Mumbai’s Prolonged October Heat and Pollution Explained



Mumbaikars have long believed that the sea breeze will protect them from pollution and that their air quality will never be as bad as that in Delhi. However, recent weeks have shattered this belief, as the oppressive October heat and pollution have made the air unbreathable. The air circulation patterns that determine temperature, humidity, and air quality in Mumbai now bring some bad news. Warming in the Middle East and the northern Arabian Sea is causing changes in wind patterns during the pre-monsoon, monsoon, and post-monsoon seasons. The increasing number of pre-monsoon heatwaves, heavy rain spells during the summer monsoon, and the recent October heat and pollution all indicate that these changes forced from afar are here to stay. As a result, careful urban adaptations will be necessary in the coming years.

One may wonder why the north Arabian Sea is warming and how it affects Mumbai. This story is essentially a result of global warming altering the seasonal transitions over the Arabian Sea and Mumbai. Due to global warming and the rise in atmospheric humidity, the dry desert regions of the Middle East and the Mediterranean are unable to release their surface heat to space. The water vapor in the atmosphere acts as a greenhouse gas, trapping the thermal energy radiated from the warm, arid surfaces. Consequently, these regions are experiencing rapid warming, second only to the Arctic Circle. The heating and associated low sea-level pressure pull the southwesterly winds over the Arabian Sea northward during the spring months. As a result, the northern Arabian Sea is warming rapidly, directly impacting the northern Western Ghats and northwest India throughout all seasons.

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So, why is Mumbai unable to cool down? The duration, intensity, and frequency of heatwaves in Mumbai and northwest India are affected by these wind shifts during the months of March, April, and May. Additionally, this warming of the Arabian Sea leads to more extreme monsoons with heavy rains in these regions. The transition from post-monsoon to northeast monsoon is also influenced by the warming of the Arabian Sea. Normally, as the monsoon retreats, winds over India shift to the northeasterly direction, bringing rain to the eastern coast and the eastern side of the Western Ghats. This year, however, the wind changes over the Arabian Sea resulted in surface cooling over Mumbai, offering relief from the usual humid conditions. But this relief was short-lived due to an anticyclonic (or anticlockwise) circulation anomaly that formed over the warm waters of the northern Arabian Sea in October. The southern edge of these anticlockwise winds brought in humidity from the ocean, while the northern edge pumped in air masses from central and northern India. This increase in surface humidity offset the slight cooling and caused uncomfortable heat events in October. The winds rising over the Ghats further heated the upper air, which can hold more moisture. This combination of humid maritime air and polluted air from the north-northeast created a deadly mix of heat, humidity, and pollution.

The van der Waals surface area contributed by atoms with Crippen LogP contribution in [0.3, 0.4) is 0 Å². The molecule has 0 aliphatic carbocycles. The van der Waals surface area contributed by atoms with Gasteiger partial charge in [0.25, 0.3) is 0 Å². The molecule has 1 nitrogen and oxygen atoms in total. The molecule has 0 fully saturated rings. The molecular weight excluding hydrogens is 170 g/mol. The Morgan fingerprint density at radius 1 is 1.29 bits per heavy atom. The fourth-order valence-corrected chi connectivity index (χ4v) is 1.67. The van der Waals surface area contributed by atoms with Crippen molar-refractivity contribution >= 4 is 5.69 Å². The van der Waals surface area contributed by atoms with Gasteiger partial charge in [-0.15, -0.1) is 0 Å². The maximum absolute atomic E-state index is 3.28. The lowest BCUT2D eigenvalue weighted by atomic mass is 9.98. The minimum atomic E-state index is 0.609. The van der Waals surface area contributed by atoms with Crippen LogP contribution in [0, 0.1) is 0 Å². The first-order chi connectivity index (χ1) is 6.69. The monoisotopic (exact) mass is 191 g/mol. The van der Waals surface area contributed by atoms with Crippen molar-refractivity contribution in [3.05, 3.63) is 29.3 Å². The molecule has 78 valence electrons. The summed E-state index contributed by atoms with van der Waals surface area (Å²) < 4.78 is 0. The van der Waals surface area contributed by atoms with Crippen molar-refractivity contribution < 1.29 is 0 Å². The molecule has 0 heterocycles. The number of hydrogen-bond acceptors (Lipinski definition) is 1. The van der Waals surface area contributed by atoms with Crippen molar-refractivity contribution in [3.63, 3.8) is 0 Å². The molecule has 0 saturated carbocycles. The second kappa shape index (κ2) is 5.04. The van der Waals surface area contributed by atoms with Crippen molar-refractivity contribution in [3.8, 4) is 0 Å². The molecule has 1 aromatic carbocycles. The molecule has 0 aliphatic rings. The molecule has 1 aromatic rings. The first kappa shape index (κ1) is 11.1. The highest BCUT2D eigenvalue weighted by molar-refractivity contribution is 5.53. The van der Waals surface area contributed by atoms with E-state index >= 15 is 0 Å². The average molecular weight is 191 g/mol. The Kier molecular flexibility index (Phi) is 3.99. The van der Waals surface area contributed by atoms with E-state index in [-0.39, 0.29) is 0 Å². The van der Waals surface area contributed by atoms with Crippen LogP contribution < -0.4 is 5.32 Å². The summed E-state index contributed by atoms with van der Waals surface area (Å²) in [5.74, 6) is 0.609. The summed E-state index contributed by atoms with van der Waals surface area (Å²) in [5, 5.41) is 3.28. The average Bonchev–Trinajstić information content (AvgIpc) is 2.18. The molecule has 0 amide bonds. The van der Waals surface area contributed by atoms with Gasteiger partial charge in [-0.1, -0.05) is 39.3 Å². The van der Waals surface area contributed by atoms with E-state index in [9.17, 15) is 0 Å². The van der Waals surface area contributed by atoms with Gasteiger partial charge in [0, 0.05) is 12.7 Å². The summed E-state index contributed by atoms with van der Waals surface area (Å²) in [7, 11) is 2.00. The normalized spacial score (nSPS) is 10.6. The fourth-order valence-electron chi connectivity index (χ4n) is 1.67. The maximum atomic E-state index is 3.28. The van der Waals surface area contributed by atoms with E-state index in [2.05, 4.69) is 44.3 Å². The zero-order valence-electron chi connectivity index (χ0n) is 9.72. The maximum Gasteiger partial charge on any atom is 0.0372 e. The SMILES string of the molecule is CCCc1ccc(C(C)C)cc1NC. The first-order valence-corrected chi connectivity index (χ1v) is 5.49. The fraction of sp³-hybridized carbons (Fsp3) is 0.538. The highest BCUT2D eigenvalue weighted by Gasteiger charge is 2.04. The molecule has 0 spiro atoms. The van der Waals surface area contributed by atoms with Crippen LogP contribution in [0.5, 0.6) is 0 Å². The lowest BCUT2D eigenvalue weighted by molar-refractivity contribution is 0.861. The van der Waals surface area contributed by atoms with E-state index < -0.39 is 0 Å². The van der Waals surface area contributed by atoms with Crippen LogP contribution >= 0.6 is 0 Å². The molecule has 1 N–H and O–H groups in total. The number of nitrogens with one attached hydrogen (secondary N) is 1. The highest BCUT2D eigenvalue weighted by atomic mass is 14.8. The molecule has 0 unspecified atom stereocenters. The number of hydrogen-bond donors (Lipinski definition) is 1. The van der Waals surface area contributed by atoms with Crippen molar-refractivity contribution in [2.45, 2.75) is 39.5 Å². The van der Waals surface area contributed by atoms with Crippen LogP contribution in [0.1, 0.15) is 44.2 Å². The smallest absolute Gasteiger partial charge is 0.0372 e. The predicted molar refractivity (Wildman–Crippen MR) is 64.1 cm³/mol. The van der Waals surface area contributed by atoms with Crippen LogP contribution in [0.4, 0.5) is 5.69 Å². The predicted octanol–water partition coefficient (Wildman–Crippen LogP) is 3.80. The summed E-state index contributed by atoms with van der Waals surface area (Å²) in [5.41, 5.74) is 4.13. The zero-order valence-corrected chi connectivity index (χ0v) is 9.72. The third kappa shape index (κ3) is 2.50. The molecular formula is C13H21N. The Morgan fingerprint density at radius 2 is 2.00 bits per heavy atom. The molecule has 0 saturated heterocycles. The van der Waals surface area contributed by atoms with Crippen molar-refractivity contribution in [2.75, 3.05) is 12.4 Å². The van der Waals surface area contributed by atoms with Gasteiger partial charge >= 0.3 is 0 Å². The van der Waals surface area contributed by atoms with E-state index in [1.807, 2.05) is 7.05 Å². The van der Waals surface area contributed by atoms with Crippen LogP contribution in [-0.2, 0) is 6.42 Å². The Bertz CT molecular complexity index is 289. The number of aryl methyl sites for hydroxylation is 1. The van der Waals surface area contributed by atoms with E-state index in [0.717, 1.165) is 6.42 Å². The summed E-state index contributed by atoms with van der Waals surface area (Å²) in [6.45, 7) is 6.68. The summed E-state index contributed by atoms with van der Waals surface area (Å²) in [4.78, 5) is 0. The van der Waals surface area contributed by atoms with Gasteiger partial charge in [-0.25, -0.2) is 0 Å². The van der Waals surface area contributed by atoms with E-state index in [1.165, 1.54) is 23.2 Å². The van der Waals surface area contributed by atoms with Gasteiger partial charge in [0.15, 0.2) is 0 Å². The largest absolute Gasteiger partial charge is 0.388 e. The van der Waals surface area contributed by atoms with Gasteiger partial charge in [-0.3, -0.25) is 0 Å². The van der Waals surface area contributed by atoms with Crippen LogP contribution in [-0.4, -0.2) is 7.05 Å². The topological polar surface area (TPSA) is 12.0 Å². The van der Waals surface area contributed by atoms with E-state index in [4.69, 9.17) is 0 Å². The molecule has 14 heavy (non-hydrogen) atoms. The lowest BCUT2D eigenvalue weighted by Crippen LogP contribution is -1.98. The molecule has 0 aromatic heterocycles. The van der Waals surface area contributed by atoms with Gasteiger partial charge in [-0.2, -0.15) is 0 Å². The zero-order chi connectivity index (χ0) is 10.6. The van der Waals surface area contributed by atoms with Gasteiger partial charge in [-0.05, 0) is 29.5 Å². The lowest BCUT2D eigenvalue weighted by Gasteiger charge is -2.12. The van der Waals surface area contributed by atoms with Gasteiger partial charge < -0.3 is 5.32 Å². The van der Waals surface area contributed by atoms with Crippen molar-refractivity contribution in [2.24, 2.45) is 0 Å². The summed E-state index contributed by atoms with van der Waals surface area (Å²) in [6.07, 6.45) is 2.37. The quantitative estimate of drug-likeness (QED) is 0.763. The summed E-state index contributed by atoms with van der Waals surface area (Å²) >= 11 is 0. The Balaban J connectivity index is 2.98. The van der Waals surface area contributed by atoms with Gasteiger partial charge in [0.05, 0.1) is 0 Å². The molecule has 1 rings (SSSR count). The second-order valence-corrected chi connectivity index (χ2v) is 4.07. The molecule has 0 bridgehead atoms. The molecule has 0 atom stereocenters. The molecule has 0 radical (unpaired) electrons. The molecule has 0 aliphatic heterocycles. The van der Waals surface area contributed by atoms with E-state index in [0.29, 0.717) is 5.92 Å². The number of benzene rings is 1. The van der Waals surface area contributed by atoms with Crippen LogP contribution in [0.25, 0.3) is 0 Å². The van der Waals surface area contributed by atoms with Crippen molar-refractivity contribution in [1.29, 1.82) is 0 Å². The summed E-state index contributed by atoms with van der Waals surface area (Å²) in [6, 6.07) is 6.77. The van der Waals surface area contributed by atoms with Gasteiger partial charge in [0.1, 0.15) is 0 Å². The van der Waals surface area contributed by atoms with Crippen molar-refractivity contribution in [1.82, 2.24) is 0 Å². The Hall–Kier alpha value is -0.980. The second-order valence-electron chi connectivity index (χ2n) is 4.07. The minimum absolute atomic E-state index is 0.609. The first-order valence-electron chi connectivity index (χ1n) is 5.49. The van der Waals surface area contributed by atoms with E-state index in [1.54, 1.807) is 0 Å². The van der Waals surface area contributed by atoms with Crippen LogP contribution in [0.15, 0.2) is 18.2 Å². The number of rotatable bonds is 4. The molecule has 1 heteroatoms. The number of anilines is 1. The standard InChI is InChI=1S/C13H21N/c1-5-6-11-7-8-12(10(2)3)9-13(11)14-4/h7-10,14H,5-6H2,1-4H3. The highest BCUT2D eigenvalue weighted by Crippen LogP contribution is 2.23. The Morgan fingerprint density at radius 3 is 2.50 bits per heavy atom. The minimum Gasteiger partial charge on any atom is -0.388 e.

Another factor that contributes to the pollution problem is a phenomenon called temperature inversion. In October, the near-surface cooling with warming above creates a temperature inversion over Mumbai. This temperature inversion has been growing since around 1980 and plays a significant role in trapping pollution. Temperature inversion occurs when the surface temperature cools down, making the air heavier, while the air about a kilometer above the surface either cools less or warms up. This creates a stable vertical variation in air temperature, with heavy air below and lighter air above. This stability inhibits the mixing away of air pollution. Similar temperature inversions are responsible for the winter pollution crisis in Delhi.

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Given these challenges, how should we respond to the pollution problem in Mumbai? The city’s story is one of circulation changes forced from afar, occurring throughout the pre-monsoon, monsoon, and post-monsoon seasons. Combating this problem requires a combination of efforts to reduce pollution and adapt to the changes. Simple solutions like using masks can provide immediate relief and are affordable for everyone. In-home and vehicle air filters are affordable for some and offer another way to combat pollution. Implementing urban green infrastructure, creating special bus lanes, and focusing on improving public transportation can be effective long-term strategies. Additionally, affordable healthcare services are essential for addressing the health impacts caused by pollution. Monitoring air quality continuously and having reliable early-warning systems are crucial. The young and the elderly are most susceptible to the effects of heat and pollution, so early warnings will allow them to take preventive measures and minimize the consequences on human and animal lives.

In conclusion, the warming of the north Arabian Sea due to global warming and changes in wind patterns is impacting the air quality and temperature in Mumbai. The recent October heat and pollution have shattered the belief that the sea breeze will always protect the city. These changes, forced from afar, necessitate careful adaptations in urban planning. The best strategies to mitigate pollution include the use of masks, air filters, urban green infrastructure, improved public transportation, affordable healthcare, continuous air quality monitoring, and early-warning systems. By implementing these measures, the city can better cope with the challenges posed by heatwaves, humidity, and pollution.

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